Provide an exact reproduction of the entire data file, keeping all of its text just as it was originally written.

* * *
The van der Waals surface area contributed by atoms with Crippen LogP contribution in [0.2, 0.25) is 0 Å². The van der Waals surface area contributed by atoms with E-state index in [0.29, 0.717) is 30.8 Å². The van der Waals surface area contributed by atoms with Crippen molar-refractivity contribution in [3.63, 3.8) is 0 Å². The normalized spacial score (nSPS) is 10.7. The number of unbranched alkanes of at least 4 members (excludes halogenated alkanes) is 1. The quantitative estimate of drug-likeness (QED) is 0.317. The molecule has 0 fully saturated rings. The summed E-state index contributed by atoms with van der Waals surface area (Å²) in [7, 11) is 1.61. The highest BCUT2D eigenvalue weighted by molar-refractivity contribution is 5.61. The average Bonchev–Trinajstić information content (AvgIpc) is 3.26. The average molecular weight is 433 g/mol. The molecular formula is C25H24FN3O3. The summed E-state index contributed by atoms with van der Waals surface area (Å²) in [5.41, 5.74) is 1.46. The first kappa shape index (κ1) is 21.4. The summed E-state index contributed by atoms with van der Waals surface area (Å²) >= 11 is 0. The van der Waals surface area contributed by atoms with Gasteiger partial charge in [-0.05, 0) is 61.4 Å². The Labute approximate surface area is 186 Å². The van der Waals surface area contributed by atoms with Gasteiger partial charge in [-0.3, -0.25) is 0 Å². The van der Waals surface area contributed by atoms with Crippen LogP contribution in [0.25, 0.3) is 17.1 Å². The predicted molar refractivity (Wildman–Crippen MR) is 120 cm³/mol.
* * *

The van der Waals surface area contributed by atoms with Crippen LogP contribution in [0.2, 0.25) is 0 Å². The van der Waals surface area contributed by atoms with E-state index in [0.29, 0.717) is 30.8 Å². The van der Waals surface area contributed by atoms with Crippen molar-refractivity contribution in [3.63, 3.8) is 0 Å². The normalized spacial score (nSPS) is 10.7. The number of unbranched alkanes of at least 4 members (excludes halogenated alkanes) is 1. The quantitative estimate of drug-likeness (QED) is 0.317. The molecule has 0 fully saturated rings. The summed E-state index contributed by atoms with van der Waals surface area (Å²) in [7, 11) is 1.61. The highest BCUT2D eigenvalue weighted by molar-refractivity contribution is 5.61. The average Bonchev–Trinajstić information content (AvgIpc) is 3.26. The average molecular weight is 433 g/mol. The molecular formula is C25H24FN3O3. The summed E-state index contributed by atoms with van der Waals surface area (Å²) in [5.41, 5.74) is 1.46. The first kappa shape index (κ1) is 21.4. The summed E-state index contributed by atoms with van der Waals surface area (Å²) >= 11 is 0. The van der Waals surface area contributed by atoms with Gasteiger partial charge in [-0.05, 0) is 61.4 Å². The Labute approximate surface area is 186 Å². The van der Waals surface area contributed by atoms with Gasteiger partial charge in [-0.3, -0.25) is 0 Å². The van der Waals surface area contributed by atoms with Crippen LogP contribution in [0.25, 0.3) is 17.1 Å². The predicted molar refractivity (Wildman–Crippen MR) is 120 cm³/mol.